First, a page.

May Editorial: Myanmar

By: Southeast Asia Globe - Posted on: May 1, 2012 | Current Affairs

Myanmar is in a unique position where it can choose to become successful, or remain a failure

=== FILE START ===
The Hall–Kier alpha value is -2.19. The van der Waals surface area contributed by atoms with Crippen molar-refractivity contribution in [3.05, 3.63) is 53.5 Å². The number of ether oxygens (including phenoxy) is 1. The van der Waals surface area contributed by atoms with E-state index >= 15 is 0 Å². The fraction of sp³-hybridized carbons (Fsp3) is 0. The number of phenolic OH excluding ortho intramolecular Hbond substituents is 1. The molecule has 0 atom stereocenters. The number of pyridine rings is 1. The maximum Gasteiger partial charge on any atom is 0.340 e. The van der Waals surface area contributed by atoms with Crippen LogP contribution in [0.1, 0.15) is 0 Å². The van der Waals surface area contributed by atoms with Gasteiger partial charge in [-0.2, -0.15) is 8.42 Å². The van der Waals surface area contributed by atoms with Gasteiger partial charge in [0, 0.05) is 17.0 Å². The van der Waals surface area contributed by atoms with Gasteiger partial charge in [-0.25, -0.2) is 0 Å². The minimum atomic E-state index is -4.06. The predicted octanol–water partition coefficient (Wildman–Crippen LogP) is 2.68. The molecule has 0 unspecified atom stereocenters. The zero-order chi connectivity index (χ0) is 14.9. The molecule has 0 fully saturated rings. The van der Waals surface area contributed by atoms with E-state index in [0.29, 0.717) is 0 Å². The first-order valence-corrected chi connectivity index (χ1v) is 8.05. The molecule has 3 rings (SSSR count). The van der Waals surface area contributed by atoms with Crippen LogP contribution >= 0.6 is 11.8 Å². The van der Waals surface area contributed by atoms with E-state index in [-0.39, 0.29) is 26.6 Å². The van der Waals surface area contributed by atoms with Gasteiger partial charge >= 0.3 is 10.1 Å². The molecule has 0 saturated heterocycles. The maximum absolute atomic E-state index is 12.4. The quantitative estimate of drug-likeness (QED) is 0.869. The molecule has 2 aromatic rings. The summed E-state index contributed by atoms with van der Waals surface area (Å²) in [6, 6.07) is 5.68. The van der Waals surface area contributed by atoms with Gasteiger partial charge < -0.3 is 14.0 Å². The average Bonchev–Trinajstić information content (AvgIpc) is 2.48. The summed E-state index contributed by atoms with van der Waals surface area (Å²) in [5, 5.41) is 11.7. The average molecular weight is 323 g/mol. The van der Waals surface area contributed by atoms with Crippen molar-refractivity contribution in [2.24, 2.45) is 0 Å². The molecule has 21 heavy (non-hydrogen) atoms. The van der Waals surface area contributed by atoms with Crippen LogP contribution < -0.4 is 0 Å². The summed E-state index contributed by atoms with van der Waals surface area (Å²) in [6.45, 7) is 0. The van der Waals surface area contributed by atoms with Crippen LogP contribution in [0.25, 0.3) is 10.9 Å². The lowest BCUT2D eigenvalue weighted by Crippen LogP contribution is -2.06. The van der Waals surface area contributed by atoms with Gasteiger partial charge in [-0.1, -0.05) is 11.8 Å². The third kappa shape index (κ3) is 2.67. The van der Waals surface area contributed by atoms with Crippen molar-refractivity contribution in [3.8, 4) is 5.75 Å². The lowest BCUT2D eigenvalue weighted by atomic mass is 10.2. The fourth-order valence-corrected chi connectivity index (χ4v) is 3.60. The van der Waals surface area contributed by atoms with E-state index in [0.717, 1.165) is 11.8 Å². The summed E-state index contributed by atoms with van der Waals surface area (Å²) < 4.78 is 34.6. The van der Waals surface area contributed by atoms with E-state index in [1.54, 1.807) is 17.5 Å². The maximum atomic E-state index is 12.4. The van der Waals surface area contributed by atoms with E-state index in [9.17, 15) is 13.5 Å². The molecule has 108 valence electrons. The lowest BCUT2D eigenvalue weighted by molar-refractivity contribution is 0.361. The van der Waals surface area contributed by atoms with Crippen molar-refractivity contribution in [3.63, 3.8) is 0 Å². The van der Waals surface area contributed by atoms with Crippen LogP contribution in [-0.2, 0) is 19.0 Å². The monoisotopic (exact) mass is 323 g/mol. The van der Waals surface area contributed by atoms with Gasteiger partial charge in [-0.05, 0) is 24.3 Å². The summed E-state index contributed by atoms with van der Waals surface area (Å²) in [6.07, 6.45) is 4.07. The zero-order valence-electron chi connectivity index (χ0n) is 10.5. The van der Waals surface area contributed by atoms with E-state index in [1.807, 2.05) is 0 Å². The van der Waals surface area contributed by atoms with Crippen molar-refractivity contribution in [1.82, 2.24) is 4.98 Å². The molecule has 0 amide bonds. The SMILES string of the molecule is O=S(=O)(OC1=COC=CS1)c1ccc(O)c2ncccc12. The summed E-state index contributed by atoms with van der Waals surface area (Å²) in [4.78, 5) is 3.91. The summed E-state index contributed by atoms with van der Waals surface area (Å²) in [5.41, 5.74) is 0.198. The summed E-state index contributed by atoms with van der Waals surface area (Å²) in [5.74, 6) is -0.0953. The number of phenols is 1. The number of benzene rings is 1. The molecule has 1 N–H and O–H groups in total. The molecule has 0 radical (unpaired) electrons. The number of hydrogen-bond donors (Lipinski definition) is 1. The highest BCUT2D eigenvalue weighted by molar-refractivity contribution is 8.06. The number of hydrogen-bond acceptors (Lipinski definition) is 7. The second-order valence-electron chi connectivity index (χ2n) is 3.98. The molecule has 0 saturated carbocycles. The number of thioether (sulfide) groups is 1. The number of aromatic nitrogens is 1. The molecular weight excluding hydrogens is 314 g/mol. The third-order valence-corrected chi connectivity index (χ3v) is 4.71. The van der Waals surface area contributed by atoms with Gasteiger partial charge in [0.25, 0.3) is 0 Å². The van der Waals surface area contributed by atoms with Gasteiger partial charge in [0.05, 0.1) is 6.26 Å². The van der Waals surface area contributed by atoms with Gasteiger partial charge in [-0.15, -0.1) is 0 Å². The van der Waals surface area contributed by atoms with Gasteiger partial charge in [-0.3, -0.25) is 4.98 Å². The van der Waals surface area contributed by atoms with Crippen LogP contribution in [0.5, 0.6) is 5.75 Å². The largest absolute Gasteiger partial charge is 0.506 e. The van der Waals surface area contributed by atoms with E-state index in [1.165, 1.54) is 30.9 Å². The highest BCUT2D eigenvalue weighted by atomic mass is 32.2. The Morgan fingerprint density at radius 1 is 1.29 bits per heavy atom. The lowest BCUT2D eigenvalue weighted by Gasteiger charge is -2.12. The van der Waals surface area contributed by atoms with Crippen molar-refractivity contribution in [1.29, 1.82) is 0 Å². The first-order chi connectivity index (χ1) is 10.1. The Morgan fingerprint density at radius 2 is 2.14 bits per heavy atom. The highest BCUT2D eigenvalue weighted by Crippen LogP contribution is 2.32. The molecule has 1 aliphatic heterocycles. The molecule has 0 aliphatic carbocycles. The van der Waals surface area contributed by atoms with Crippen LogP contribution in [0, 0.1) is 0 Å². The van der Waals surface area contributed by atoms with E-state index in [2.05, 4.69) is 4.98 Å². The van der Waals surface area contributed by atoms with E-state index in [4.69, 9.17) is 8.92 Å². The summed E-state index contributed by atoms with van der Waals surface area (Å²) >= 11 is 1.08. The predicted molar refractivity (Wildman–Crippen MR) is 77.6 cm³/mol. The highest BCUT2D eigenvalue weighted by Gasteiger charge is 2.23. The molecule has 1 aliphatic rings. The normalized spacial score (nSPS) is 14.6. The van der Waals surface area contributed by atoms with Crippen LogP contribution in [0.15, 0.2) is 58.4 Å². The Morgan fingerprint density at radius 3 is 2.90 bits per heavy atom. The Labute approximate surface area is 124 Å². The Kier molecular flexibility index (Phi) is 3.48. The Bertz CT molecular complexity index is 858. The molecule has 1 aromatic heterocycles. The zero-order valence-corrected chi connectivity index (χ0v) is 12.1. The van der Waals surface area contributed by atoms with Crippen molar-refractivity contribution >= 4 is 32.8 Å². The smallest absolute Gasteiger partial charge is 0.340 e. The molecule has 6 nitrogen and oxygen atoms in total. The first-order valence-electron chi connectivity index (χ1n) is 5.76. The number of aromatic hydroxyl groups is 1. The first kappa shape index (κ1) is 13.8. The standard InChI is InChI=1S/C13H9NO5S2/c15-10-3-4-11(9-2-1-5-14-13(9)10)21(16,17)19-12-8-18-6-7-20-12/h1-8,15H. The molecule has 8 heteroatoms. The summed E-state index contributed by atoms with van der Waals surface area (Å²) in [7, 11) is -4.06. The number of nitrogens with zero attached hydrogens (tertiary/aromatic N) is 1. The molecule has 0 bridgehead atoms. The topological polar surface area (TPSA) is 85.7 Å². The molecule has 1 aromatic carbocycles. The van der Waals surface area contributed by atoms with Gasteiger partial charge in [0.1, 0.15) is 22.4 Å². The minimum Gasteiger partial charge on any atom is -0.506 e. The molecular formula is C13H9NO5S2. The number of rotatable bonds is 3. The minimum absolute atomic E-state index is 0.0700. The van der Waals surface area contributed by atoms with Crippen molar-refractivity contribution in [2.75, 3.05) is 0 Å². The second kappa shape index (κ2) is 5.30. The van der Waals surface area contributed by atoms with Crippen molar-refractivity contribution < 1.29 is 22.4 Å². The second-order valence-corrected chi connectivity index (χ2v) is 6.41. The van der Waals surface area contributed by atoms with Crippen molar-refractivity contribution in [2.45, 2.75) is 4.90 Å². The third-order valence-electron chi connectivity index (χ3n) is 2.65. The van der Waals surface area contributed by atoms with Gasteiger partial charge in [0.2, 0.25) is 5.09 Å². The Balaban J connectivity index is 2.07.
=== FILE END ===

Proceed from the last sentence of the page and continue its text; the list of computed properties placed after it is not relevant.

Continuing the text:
What makes a country successful? How much reform must a country welcome to shed its ‘failed’ status? Is a country destined to fail or can a country shape its own destiny? Why are some nations rich and others poor, divided by wealth and poverty, health and sickness, food and famine? These are questions that popped up as we prepared this month’s special on Myanmar and they are questions MIT economist Darib Acemoglu and Harvard political scientist James A. Robinson attempt to answer in the recently-published Why Nations Fail: the origins of power, prosperity and poverty. Is the modern world shaped by geographical and environmental factors as argued by Jared Diamond in Guns, Germs and Steel: the fate of human societies? Do natural resources and access to fresh water and fertile soil encourage wealth or war? Acemoglu and Robinson demonstrate that neither culture, weather nor geography (sorry Jared) determine the fate of a country. Rather, political and economic institutions underpin to what degree a country can be considered a success or failure. The key to wealth, as argued in Why Nations Fail, is strong, sovereign institutions: independent courts, a government committed to the interests of its people, schools in which children learn and universities that provide competitive, but inclusive, education. A simple change of government that ushers in superficial reforms will not change a system that has been fundamentally structured to enrich a small group of people. Nations thrive when they develop inclusive political and economic institutions, they fail when those same institutions become extractive, while power and opportunity are concentrated in the hands of a select few. But what makes an emperor change his clothes? Perhaps once he has had his fill, having already carved up his country’s assets amongst his friends and family, or perhaps when he is threatened by revolution and demise. Or perhaps, just perhaps, when he finally wants to give his people a chance. Prosperity requires political struggle against privilege, but wealth is generated by investment and innovation – two acts of faith. Investors and innovators must have credible reason to believe that their work will bear fruit in the future. Myanmar is currently in a unique position where it can choose to become successful, or remain a failure. As the world watches what will come next, a few leaders in the region would be well advised to take note.

 

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